More than $ 28 million in fines imposed on Quebec during confinement
While Quebec’s strict public health measures are finally reduced, thousands of lawsuits are still underway as people fight – or ignore tickets – issued for offenses ranging from breaking the curfew to gathering in houses.
Provincial authorities issued 19,074 tickets for violating the province’s Public Health Act between April 1, 2020 and May 31 of this year, according to documents provided by the Quebec prosecution service, also known as the name of DPCP.
This amounts to $ 28,622,850 in fines. Crown spokesperson Audrey Roy Cloutier said the Bureau of Offenses and Fines compiles the data and it is updated periodically.
Prime Minister François Legault called on the police to apply public health measures at the start of the pandemic, with fines generally hovering around $ 1,500 with costs.
Fines of up to $ 6,000 were possible in some cases, as the Prime Minister has said repeatedly, “we cannot allow a minority of people to endanger the majority”.
Montreal at the top of tickets issued
In Montreal, 6,155 tickets were issued, making it the highest number by municipality, according to the data. This amounts to over $ 9.2 million in fines.
This is not surprising as it is also the most populous city in the province, but Quebec City did not take second place despite being the second largest population. The police issued 1,774 tickets there,
Meanwhile, the police were busy in Terrebonne. A total of 1,896 tickets were issued in the city, which, located just northeast of Montreal, has a population of approximately 116,000.
No other municipality exceeded the 1,000 tickets issued.
Some of the highest tickets by municipality include:
Sherbrooke is not included in the data.
As for going to court, 7,001 people pleaded not guilty to the offense while 1,224 pleaded guilty and paid the fine. 1,604 other people simply paid the fine without pleading, and 2,651 other tickets are still pending without any plea or payment.
A total of 6,694 people had not paid or filed a plea within the legal deadline, according to the data.
Judicial processing will not be slowed down
Roy Cloutier said court processing time has not been slowed by the influx of public health violations. She said recent efforts to improve the processing time of all cases are paying off.
She said a defendant who receives notice must come forward within 30 days by sending a plea. Payment of the amount claimed is considered a guilty plea.
If a not guilty plea is filed within the allotted time, legal proceedings will continue and the defendant will receive a notice indicating when to appear in court to contest the ticket, Roy Cloutier said.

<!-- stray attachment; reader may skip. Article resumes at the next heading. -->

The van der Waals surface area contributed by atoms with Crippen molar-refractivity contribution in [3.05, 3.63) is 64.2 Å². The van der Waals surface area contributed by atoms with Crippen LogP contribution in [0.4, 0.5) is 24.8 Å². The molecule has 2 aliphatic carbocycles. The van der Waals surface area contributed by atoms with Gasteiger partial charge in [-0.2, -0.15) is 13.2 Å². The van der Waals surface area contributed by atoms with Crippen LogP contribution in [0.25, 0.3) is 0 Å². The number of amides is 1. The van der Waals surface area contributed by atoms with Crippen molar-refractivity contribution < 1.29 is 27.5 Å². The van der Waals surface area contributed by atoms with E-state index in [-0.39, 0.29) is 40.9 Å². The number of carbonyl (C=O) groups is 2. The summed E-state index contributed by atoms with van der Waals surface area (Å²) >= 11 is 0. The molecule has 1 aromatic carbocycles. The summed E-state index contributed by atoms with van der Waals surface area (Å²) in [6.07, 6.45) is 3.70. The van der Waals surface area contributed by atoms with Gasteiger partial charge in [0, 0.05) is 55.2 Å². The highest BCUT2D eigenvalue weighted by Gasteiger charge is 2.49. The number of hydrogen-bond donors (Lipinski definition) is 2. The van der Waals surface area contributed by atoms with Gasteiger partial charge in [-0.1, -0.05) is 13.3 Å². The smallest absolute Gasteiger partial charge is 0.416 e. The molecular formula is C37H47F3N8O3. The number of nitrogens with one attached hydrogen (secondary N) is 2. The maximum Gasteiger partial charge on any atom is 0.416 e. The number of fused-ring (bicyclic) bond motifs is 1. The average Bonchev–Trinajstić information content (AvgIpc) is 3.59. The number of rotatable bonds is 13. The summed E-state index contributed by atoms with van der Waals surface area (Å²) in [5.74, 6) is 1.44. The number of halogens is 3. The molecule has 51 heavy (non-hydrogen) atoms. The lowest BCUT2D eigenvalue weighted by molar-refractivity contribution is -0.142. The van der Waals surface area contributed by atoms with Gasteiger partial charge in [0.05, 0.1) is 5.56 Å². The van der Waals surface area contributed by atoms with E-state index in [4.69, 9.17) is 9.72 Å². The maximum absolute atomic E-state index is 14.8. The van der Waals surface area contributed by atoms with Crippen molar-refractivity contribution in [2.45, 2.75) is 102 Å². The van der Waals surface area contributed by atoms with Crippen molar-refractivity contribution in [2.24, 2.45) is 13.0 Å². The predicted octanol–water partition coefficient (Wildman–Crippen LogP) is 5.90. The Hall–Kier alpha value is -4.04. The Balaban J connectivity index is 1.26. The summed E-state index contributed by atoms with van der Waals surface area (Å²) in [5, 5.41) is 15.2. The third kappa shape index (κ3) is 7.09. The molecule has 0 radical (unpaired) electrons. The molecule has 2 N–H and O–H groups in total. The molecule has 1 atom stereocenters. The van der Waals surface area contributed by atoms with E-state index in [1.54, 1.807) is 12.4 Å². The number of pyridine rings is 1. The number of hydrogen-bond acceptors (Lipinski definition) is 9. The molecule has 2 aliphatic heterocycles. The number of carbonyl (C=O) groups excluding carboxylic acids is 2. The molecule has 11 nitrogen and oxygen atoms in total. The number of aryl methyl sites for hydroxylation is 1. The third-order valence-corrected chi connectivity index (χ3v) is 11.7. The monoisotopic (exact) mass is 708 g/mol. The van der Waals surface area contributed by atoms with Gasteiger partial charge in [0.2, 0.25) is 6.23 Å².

“On that date, if the accused maintains his not guilty plea, a hearing will take place so that the court decides whether or not he is guilty on the basis of the evidence that will be presented,” she said.
As for these nearly 7,000 people who simply did not respond at all to the ticket, the procedure will continue in the absence of the accused.
“This is commonly referred to as a ‘default test’. Based on the evidence presented by the prosecution, the court will decide whether the accused is guilty or not, ”she said.
If found guilty, the accused will receive an invoice in the mail, she said.
Health Canada says measures are working
In April, modeling by the Public Health Agency of Canada found that strict public health measures implemented in some provinces were slowing the rapid spread of COVID-19.
In particular, province-wide restrictions and blockages in British Columbia, Ontario and Quebec are quickly showing results.
The number of cases has slowly stabilized in most provinces, but data suggests infection rates continue to rise in Alberta and Manitoba.
“We are confident that strengthened measures can slow growth where more contagious variants circulate, but sustained measures and individual practices are the key to keeping growth low,” said at the time the Dr. Theresa Tam, Chief Public Health Officer of Canada.
Either way, a massive protest took place a few weeks later in Montreal. Halfway through, the parade was to stretch for nearly two kilometers.
The protest was one of many against Quebec’s public health restrictions, but it was only after the situation in the province began to improve dramatically last month that the premier announced the gradual return to a normal life.